A federal appeals court dealt a major blow to Obamacare today, ruling against the legality of some subsidies issued to people through the Affordable Care Act exchanges.
The ruling involves the states that did not set up their own marketplaces. The language in Obamacare actually restricts subsidies to state-run exchanges.
Only 14 states ran their own exchanges. The federal government took over for the 36 states that opted out of operating their own exchanges – and the court’s ruling says that the federal government may not pay subsidies for insurance plans in those states.
Those subsidies – with the federal government paying up to 100% of the premiums for certain insurance plans for people with low incomes – were the core of coverage expansion under the ACA.
Though the ruling is likely to be appealed, the decision threatens to gut the foundation of the law by potentially nixing subsidies that millions of people obtained through the federally run exchange known as HealthCare.gov.
A three-judge panel of the U.S. Court of Appeals for the District of Columbia ruled 2-1 that the IRS went too far in extending subsidies to those who buy insurance through that website.
“We reach this conclusion, frankly, with reluctance. At least until states that wish to can set up Exchanges, our ruling will likely have significant consequences both for the millions of individuals receiving tax credits through federal Exchanges and for health insurance markets more broadly,” the ruling stated.
The case, Halbig v. Burwell, is one of the first major legal challenges that cuts to the heart of the Affordable Care Act by going after the legality of massive federal subsidies and those who benefit from them.
The decision said the law “unambiguously restricts” the subsidies to insurance bought on state-run exchanges.
Nothing will change right away, according to an unnamed administration official:
“While this further review is ongoing, the premium tax credits will continue, unchanged.”
Even so, this decision will affect many:
The administration says 6.7 million people are getting tax credits to pay their premiums for insurance policies on the exchanges. Of these, 70 percent or 4.7 million are using a federal exchange.
A total of $1 TRILLION in subsidies is expected to be paid out over the next ten years.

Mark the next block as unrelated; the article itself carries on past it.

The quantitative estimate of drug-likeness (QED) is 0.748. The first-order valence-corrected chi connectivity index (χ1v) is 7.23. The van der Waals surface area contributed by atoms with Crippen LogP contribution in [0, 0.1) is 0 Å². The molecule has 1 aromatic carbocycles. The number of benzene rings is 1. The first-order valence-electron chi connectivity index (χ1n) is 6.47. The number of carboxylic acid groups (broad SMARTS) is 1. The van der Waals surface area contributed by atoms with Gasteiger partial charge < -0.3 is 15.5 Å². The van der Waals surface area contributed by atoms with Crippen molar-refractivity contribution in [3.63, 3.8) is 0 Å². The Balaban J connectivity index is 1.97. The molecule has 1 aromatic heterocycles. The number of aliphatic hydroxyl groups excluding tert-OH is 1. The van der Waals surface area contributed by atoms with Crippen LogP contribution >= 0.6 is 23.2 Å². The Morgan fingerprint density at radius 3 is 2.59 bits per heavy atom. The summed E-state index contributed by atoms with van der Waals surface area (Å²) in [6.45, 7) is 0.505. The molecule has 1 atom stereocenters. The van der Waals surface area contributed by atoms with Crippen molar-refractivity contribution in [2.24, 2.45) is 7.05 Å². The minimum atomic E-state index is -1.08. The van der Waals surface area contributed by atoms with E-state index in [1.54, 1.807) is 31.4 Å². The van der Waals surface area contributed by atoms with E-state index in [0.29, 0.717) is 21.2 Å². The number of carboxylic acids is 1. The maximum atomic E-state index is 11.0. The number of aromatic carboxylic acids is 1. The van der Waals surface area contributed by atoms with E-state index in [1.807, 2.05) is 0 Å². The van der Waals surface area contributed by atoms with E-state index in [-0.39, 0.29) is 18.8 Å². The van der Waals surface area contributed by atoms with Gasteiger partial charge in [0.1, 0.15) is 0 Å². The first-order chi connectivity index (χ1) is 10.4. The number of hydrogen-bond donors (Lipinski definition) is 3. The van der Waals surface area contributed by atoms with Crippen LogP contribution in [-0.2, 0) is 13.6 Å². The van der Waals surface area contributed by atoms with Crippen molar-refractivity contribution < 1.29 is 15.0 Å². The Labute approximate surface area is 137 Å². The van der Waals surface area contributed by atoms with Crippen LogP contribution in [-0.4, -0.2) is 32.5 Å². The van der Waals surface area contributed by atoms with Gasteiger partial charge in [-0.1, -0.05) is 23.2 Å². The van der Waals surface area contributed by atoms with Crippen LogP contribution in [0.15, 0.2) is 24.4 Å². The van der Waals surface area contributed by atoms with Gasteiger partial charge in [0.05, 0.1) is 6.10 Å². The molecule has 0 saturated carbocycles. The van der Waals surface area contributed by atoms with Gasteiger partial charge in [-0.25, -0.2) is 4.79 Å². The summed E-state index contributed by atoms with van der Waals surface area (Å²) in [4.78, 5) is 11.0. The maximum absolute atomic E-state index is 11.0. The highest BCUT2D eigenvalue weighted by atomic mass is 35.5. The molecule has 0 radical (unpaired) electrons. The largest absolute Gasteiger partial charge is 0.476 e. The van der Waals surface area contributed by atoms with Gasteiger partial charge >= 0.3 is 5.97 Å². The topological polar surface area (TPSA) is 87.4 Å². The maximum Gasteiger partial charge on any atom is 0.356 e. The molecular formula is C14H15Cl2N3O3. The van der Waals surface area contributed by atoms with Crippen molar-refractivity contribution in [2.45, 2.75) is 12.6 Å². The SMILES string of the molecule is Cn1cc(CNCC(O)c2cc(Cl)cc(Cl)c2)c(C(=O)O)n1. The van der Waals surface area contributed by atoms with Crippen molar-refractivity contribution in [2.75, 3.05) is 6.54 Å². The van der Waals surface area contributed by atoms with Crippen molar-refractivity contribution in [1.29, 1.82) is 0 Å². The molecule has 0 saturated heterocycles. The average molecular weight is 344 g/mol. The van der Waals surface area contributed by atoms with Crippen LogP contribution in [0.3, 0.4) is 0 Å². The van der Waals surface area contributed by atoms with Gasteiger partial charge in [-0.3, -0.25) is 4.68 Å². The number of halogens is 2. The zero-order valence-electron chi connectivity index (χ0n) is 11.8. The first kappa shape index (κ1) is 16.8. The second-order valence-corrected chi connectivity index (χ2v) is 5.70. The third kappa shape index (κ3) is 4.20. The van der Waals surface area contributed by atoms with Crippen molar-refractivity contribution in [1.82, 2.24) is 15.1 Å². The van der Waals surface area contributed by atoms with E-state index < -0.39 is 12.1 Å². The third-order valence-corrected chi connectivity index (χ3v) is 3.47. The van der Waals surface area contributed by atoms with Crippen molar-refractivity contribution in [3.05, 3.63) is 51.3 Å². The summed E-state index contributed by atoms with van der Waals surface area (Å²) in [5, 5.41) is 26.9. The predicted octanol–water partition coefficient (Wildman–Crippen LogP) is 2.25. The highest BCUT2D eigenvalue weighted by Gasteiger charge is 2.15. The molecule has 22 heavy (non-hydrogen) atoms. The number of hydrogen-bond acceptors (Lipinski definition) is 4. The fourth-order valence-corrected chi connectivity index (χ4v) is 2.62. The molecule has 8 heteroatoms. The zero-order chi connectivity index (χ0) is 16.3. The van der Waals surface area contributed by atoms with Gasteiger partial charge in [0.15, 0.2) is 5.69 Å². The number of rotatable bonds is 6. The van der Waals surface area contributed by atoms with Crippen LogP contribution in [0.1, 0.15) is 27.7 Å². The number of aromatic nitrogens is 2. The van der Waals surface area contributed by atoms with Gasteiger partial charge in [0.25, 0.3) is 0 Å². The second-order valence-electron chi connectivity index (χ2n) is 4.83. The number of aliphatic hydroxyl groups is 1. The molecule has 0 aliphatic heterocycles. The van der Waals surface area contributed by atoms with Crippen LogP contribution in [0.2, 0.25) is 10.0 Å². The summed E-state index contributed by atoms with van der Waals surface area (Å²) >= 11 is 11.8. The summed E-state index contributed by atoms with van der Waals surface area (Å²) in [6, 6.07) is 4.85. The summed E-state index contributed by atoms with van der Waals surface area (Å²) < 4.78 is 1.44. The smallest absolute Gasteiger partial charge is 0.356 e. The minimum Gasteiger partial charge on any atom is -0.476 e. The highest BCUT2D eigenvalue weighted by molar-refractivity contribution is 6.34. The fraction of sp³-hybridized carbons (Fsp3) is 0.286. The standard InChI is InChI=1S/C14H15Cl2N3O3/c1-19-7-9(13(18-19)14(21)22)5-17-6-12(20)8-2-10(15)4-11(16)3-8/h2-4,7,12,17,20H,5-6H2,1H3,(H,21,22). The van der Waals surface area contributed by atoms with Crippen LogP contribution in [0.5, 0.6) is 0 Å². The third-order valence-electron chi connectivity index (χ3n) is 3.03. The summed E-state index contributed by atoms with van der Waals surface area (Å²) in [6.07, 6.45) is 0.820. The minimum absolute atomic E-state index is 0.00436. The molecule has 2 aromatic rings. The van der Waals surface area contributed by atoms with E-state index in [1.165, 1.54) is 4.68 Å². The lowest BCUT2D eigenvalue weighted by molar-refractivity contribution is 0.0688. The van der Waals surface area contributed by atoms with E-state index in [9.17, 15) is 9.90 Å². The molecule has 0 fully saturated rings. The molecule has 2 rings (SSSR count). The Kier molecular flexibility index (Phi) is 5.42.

The case could eventually land in the Supreme Court, which in 2012 upheld Obamacare’s constitutionality in a suit that addressed a different set of legal issues.
Politico reports that there are similar cases out there:
A virtually identical case is pending before the U.S. Court of Appeals for the 4th Circuit in Richmond, brought by four individuals who want to block Obamacare subsidies from Virginia’s insurance marketplace. But the Halbig ruling is considered more significant by legal scholars, as the D.C. court typically considers more questions of administrative law than the Virginia court.
State officials have also filed similar lawsuits in Indiana and Oklahoma, but neither case has yet been heard in court.
Because the ruling won’t actually go into effect until the court fully considers the administration’s request for an entire court review, the subsidies will still be given to federal exchange customers – for now.
From The Daily Caller:
The White House said in response that it will continue handing out the billions of taxpayer dollars in subsidies. White House press secretary Josh Earnest said that while the case continues to be battled out in the courts, the administration will continue to dole out billions in tax credits to federally-run exchange customers.
“It’s important for people all across the country to understand that this ruling does not have any practical impact on their ability to continue to receive tax credits right now,” Earnest said in a press briefing Tuesday.
If the ruling is upheld, then what? Will the 4.7 million impacted simply drop their coverage? Or will the states set up exchanges to help those people?
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Lily Dane is a staff writer for The Daily Sheeple. Her goal is to help people to “Wake the Flock Up!”